Of course, that doesn’t mean you can’t leave them anything if you wish to do so. It just means that an adult child doesn’t have legal claim to your property or other assets unless you leave it to them in a Will or a Trust. 

Let’s look at an example. Mr. Smith has two grown children. He lives near his daughter and visits twice a week. He hasn’t spoken to his son since he left home at eighteen. He makes a Will and decides to leave his house to his daughter alone. Mr. Jones also has two grown children. He talks to his son three times a week and visits twice a year. He no longer speaks with his daughter. He has a large amount of money in his bank account and makes a Will which says he wants the money split equally between both of his children when he dies. 

Both scenarios are valid, and legal, based on the wishes of the Grantor. When deciding how to handle your Estate, you’ll want to take your own feelings into consideration and create a customized Estate Plan online. 

Wills, Trusts, and Your Adult Children

Because your situation is unique to your family, you’ll want to think about whether you need to make a Will, a Trust, both, and consider who will be the executor and beneficiaries of your Estate. Being knowledgeable of the numerous Estate Planning terms can help make the process less confusing. Below, are some terms you may want to familiarize yourself with before getting started on drafting your Estate Plan:

  • Will – This is a legal document where you’ll give information on who can make your medical and financial decisions if you’re incapacitated (your Power of Attorney), who you leave your property to, and other wishes you want carried out.  

  • Trust – This document allows you (as Trustor) to transfer assets to another person or several people (the Trustee or Trustees) as you see fit. A Trust can be created to transfer real estate, money, and other assets and valuables. Trusts can be set up to dictate when and how a Trustee receives an asset.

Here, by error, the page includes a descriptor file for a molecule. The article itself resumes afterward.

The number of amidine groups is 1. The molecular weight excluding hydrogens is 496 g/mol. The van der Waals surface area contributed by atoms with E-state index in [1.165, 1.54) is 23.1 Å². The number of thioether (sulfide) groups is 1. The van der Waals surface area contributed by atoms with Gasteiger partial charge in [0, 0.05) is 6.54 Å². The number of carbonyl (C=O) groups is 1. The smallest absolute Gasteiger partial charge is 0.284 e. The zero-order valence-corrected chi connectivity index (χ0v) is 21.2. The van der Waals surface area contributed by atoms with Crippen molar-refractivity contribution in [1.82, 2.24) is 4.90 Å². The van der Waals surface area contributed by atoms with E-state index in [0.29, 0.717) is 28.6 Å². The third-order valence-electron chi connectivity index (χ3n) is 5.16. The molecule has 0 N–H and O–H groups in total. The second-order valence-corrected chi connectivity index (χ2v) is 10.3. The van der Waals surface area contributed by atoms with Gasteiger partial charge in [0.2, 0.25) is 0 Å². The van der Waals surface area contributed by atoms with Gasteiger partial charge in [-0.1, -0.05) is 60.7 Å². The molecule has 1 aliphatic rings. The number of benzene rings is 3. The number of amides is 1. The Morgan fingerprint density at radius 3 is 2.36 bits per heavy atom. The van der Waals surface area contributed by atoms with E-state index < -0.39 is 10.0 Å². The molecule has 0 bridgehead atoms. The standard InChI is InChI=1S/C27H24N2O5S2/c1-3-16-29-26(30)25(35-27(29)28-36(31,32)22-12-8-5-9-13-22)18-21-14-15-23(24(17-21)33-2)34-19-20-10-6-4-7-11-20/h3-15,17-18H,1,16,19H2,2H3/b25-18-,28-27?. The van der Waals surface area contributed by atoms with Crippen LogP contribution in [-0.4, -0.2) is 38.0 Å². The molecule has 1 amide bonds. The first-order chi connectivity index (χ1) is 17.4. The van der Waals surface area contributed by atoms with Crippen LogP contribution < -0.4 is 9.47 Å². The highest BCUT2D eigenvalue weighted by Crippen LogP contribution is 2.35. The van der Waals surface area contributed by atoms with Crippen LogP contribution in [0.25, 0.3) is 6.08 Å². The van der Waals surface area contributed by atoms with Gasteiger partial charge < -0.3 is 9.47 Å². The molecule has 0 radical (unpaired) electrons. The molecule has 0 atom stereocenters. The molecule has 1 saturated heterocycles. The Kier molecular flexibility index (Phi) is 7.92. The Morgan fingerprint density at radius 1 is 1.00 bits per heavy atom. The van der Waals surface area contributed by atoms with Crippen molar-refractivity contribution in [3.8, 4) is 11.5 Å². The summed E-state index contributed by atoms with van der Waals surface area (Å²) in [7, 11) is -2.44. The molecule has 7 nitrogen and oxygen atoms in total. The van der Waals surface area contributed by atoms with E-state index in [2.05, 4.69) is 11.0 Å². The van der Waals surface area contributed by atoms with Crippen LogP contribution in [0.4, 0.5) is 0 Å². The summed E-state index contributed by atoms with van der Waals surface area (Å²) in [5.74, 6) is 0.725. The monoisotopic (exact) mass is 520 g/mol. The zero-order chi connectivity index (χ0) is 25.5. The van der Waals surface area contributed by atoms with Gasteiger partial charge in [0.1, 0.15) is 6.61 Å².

• Executor – This is a person designated by you to distribute your assets according to your will. If you have an estranged child, the Executor would be the one to get in touch with them regarding your Will or Trust. If an Executor is needed but not named in the Will, a court will appoint one.  

  • Beneficiaries – These are the people you’ll leave your assets and valuables to. It can be one person, several people, or as many as you name. 

  • Contesting a Will -- An estranged child who feels they’ve been cut out of a Will may dispute (or contest) the Will. They may try to claim the estrangement was untrue or unfounded. Making your wishes clear and specific in the appropriate legal documents, such as your Will, can minimize uncertainty and make it less probable that an estranged child can contest a Will. 

  • State-Specific Laws and Other Concerns - There may be specific laws and rules in your state regarding inheritance, taxes, and property. Talking to an Expert Estate Planning Attorney can help you get the answers you’re looking for and can help your beneficiaries avoid problems with your Estate in the future. 

How to Make the Right Decisions for Yourself

Are you ready to make your Will or set up a Trust? Do you need to update your existing Estate Plan? We can help you! At Trust & Will, we make it easy to get your Estate Planning done no matter the circumstance. Reach out to us today and tell us what you need to get your Will or Trust completed online.